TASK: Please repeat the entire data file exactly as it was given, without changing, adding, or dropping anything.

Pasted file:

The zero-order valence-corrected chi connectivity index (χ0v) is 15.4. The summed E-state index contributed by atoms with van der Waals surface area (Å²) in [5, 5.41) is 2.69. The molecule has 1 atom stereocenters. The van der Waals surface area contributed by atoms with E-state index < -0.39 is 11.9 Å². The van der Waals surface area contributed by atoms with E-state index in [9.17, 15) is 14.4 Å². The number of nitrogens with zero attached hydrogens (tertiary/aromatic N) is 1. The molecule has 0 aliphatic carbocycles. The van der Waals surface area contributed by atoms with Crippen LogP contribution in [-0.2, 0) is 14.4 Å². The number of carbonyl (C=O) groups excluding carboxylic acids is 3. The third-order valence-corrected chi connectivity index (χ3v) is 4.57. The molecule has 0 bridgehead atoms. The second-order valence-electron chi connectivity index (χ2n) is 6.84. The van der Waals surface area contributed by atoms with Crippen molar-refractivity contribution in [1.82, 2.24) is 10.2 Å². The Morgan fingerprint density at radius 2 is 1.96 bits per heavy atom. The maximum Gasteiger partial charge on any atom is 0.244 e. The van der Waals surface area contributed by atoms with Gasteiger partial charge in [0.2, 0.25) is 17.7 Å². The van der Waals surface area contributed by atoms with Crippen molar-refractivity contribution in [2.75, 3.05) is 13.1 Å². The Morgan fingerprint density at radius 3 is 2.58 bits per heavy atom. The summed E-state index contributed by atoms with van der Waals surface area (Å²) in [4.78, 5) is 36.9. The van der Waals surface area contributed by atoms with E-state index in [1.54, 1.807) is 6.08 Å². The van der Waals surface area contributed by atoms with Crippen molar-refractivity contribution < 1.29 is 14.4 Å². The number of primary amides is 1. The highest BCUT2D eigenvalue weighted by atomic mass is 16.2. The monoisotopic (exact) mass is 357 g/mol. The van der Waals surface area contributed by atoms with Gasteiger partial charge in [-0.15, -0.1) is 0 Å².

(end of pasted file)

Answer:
The zero-order valence-corrected chi connectivity index (χ0v) is 15.4. The summed E-state index contributed by atoms with van der Waals surface area (Å²) in [5, 5.41) is 2.69. The molecule has 1 atom stereocenters. The van der Waals surface area contributed by atoms with E-state index < -0.39 is 11.9 Å². The van der Waals surface area contributed by atoms with E-state index in [9.17, 15) is 14.4 Å². The number of nitrogens with zero attached hydrogens (tertiary/aromatic N) is 1. The molecule has 0 aliphatic carbocycles. The van der Waals surface area contributed by atoms with Crippen LogP contribution in [-0.2, 0) is 14.4 Å². The number of carbonyl (C=O) groups excluding carboxylic acids is 3. The third-order valence-corrected chi connectivity index (χ3v) is 4.57. The molecule has 0 bridgehead atoms. The second-order valence-electron chi connectivity index (χ2n) is 6.84. The van der Waals surface area contributed by atoms with Crippen molar-refractivity contribution in [1.82, 2.24) is 10.2 Å². The Morgan fingerprint density at radius 2 is 1.96 bits per heavy atom. The maximum Gasteiger partial charge on any atom is 0.244 e. The van der Waals surface area contributed by atoms with Gasteiger partial charge in [0.2, 0.25) is 17.7 Å². The van der Waals surface area contributed by atoms with Crippen molar-refractivity contribution in [2.75, 3.05) is 13.1 Å². The Morgan fingerprint density at radius 3 is 2.58 bits per heavy atom. The summed E-state index contributed by atoms with van der Waals surface area (Å²) in [4.78, 5) is 36.9. The van der Waals surface area contributed by atoms with E-state index in [1.54, 1.807) is 6.08 Å². The van der Waals surface area contributed by atoms with Crippen molar-refractivity contribution < 1.29 is 14.4 Å². The number of primary amides is 1. The highest BCUT2D eigenvalue weighted by atomic mass is 16.2. The monoisotopic (exact) mass is 357 g/mol. The van der Waals surface area contributed by atoms with Gasteiger partial charge in [-0.15, -0.1) is 0 Å².